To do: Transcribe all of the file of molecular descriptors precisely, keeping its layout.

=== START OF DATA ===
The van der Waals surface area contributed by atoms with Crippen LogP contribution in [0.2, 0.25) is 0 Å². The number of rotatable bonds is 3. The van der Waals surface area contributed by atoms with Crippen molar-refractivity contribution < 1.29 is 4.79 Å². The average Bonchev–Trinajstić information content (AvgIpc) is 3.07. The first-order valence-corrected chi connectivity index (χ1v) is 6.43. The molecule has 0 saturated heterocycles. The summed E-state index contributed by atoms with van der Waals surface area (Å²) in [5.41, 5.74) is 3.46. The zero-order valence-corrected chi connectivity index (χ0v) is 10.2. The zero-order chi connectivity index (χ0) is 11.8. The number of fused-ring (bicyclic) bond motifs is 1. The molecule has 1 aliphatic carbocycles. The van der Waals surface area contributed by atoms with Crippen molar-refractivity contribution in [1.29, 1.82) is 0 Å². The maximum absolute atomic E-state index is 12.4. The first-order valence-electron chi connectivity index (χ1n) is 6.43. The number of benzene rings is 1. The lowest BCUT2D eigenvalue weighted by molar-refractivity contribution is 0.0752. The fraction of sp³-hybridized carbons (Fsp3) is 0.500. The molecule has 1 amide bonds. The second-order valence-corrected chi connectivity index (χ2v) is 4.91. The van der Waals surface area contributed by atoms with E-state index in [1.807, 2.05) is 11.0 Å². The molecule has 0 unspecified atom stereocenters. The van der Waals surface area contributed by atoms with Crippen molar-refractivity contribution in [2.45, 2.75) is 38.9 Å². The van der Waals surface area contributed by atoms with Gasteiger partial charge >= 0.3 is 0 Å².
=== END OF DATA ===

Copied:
The van der Waals surface area contributed by atoms with Crippen LogP contribution in [0.2, 0.25) is 0 Å². The number of rotatable bonds is 3. The van der Waals surface area contributed by atoms with Crippen molar-refractivity contribution < 1.29 is 4.79 Å². The average Bonchev–Trinajstić information content (AvgIpc) is 3.07. The first-order valence-corrected chi connectivity index (χ1v) is 6.43. The molecule has 0 saturated heterocycles. The summed E-state index contributed by atoms with van der Waals surface area (Å²) in [5.41, 5.74) is 3.46. The zero-order valence-corrected chi connectivity index (χ0v) is 10.2. The zero-order chi connectivity index (χ0) is 11.8. The number of fused-ring (bicyclic) bond motifs is 1. The molecule has 1 aliphatic carbocycles. The van der Waals surface area contributed by atoms with Crippen molar-refractivity contribution in [1.29, 1.82) is 0 Å². The maximum absolute atomic E-state index is 12.4. The first-order valence-electron chi connectivity index (χ1n) is 6.43. The number of benzene rings is 1. The lowest BCUT2D eigenvalue weighted by molar-refractivity contribution is 0.0752. The fraction of sp³-hybridized carbons (Fsp3) is 0.500. The molecule has 1 amide bonds. The second-order valence-corrected chi connectivity index (χ2v) is 4.91. The van der Waals surface area contributed by atoms with E-state index in [1.807, 2.05) is 11.0 Å². The molecule has 0 unspecified atom stereocenters. The van der Waals surface area contributed by atoms with Crippen molar-refractivity contribution in [2.45, 2.75) is 38.9 Å². The van der Waals surface area contributed by atoms with Gasteiger partial charge >= 0.3 is 0 Å².